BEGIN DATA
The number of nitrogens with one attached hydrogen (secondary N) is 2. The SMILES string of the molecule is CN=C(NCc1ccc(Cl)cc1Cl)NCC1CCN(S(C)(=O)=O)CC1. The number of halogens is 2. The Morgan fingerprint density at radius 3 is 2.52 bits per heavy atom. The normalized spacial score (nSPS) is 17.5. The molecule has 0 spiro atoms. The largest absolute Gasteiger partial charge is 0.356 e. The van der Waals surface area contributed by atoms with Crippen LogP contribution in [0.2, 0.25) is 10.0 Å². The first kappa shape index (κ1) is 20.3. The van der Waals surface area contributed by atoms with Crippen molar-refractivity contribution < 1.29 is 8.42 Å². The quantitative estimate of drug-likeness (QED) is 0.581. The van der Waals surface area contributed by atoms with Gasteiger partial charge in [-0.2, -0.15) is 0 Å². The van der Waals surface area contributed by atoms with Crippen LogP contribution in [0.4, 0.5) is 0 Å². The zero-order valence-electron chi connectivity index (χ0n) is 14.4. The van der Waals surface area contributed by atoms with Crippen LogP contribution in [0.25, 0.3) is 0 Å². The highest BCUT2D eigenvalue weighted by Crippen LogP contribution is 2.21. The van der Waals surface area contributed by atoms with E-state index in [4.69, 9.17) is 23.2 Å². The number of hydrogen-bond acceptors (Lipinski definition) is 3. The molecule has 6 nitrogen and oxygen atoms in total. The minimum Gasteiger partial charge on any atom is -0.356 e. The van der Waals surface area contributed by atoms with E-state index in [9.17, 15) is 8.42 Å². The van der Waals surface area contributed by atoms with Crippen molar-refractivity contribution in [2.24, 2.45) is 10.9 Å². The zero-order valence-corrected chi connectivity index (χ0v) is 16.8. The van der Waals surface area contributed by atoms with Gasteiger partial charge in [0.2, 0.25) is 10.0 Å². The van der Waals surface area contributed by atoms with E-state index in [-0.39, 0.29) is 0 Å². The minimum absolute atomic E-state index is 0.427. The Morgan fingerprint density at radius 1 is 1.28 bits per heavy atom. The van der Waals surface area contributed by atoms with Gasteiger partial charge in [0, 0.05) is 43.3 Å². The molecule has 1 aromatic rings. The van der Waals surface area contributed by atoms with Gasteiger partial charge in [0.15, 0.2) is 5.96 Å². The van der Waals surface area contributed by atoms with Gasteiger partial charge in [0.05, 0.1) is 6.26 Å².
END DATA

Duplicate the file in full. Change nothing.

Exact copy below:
The number of nitrogens with one attached hydrogen (secondary N) is 2. The SMILES string of the molecule is CN=C(NCc1ccc(Cl)cc1Cl)NCC1CCN(S(C)(=O)=O)CC1. The number of halogens is 2. The Morgan fingerprint density at radius 3 is 2.52 bits per heavy atom. The normalized spacial score (nSPS) is 17.5. The molecule has 0 spiro atoms. The largest absolute Gasteiger partial charge is 0.356 e. The van der Waals surface area contributed by atoms with Crippen LogP contribution in [0.2, 0.25) is 10.0 Å². The first kappa shape index (κ1) is 20.3. The van der Waals surface area contributed by atoms with Crippen molar-refractivity contribution < 1.29 is 8.42 Å². The quantitative estimate of drug-likeness (QED) is 0.581. The van der Waals surface area contributed by atoms with Gasteiger partial charge in [-0.2, -0.15) is 0 Å². The van der Waals surface area contributed by atoms with Crippen LogP contribution in [0.4, 0.5) is 0 Å². The zero-order valence-electron chi connectivity index (χ0n) is 14.4. The van der Waals surface area contributed by atoms with Crippen LogP contribution in [0.25, 0.3) is 0 Å². The highest BCUT2D eigenvalue weighted by Crippen LogP contribution is 2.21. The van der Waals surface area contributed by atoms with E-state index in [4.69, 9.17) is 23.2 Å². The number of hydrogen-bond acceptors (Lipinski definition) is 3. The molecule has 6 nitrogen and oxygen atoms in total. The minimum Gasteiger partial charge on any atom is -0.356 e. The van der Waals surface area contributed by atoms with E-state index in [9.17, 15) is 8.42 Å². The van der Waals surface area contributed by atoms with Crippen molar-refractivity contribution in [2.24, 2.45) is 10.9 Å². The zero-order valence-corrected chi connectivity index (χ0v) is 16.8. The van der Waals surface area contributed by atoms with Gasteiger partial charge in [0.2, 0.25) is 10.0 Å². The van der Waals surface area contributed by atoms with E-state index in [-0.39, 0.29) is 0 Å². The minimum absolute atomic E-state index is 0.427. The Morgan fingerprint density at radius 1 is 1.28 bits per heavy atom. The van der Waals surface area contributed by atoms with Gasteiger partial charge in [0, 0.05) is 43.3 Å². The molecule has 1 aromatic rings. The van der Waals surface area contributed by atoms with Gasteiger partial charge in [0.15, 0.2) is 5.96 Å². The van der Waals surface area contributed by atoms with Gasteiger partial charge in [0.05, 0.1) is 6.26 Å².